The answer? Both would turn it down even though it’s a fairly logical trade for both teams. Detroit increases its ceiling as a team (right now, it’s second round and out) and gets a blue-chip scorer and gate attraction to keep up with LeBron in the Central; Washington gets an unselfish winner who makes everyone else better and gives it stability for once. That’s a nice trade. In the end, Joe Dumars would flinch well before Ernie Grunfeld did — he’d worry about Gilbert’s impending free agency, he’d worry about going over the luxury tax and wrecking his salary structure this summer, and he’d definitely worry about Gilbert’s knee problems and the curious way the Wizards came together as a team as soon as Gilbert went away. Ernie would flinch only because of the age difference (four years) and the local ramifications of dealing the most popular Wizard/Bullet in 30 years. Either way, a fun argument.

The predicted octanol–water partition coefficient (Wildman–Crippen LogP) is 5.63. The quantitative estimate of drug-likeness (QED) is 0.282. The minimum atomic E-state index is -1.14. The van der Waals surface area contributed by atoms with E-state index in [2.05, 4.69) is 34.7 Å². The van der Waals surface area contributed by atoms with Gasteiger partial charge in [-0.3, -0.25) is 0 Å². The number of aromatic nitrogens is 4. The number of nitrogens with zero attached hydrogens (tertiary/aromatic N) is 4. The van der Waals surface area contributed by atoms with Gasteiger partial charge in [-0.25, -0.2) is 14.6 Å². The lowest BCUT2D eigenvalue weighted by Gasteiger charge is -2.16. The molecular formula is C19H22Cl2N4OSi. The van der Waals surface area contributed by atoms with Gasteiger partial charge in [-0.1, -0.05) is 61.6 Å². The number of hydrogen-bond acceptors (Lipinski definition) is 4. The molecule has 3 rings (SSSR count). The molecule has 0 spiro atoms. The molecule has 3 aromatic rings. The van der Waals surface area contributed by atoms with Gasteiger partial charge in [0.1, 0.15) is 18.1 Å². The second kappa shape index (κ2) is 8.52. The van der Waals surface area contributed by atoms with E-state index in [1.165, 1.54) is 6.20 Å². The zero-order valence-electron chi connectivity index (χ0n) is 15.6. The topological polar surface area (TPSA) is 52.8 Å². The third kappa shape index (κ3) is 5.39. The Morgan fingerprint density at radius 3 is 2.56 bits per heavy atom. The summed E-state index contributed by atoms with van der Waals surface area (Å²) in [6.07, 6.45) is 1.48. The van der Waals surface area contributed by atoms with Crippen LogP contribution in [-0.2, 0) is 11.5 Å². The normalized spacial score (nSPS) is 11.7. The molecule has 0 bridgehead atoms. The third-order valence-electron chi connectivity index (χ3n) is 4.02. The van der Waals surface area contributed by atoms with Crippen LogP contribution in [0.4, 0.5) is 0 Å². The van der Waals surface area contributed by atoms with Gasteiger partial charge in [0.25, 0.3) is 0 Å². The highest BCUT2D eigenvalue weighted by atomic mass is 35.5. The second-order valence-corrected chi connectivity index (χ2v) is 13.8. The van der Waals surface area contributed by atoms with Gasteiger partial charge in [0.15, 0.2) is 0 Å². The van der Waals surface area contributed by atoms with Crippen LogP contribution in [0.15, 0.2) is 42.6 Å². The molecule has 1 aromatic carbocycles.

40. Tayshaun Prince (explanation with Caron Butler):
Two playoff-proven guys with reasonable six-year extensions kicking in next season ($49.5 million for Prince, $48 million for Butler). That’s right, these guys will make 20 percent less than Nene through 2012. You figure it out.
33. Richard Hamilton
Now here’s a good contract for an All-Star: $40.6 million and an unlimited supply of schnozzaroo masks over the next four years.
25. Chauncey Billups
Can we still call him Mr. Big Shot when he’s playing for a 40-42 team next season? But you’re looking at the best dollar-for-dollar value for any veteran in the league — two years remaining at $13.1 million. Did I mention this is the same league that guaranteed Nene $60 million last week? I mentioned that, right?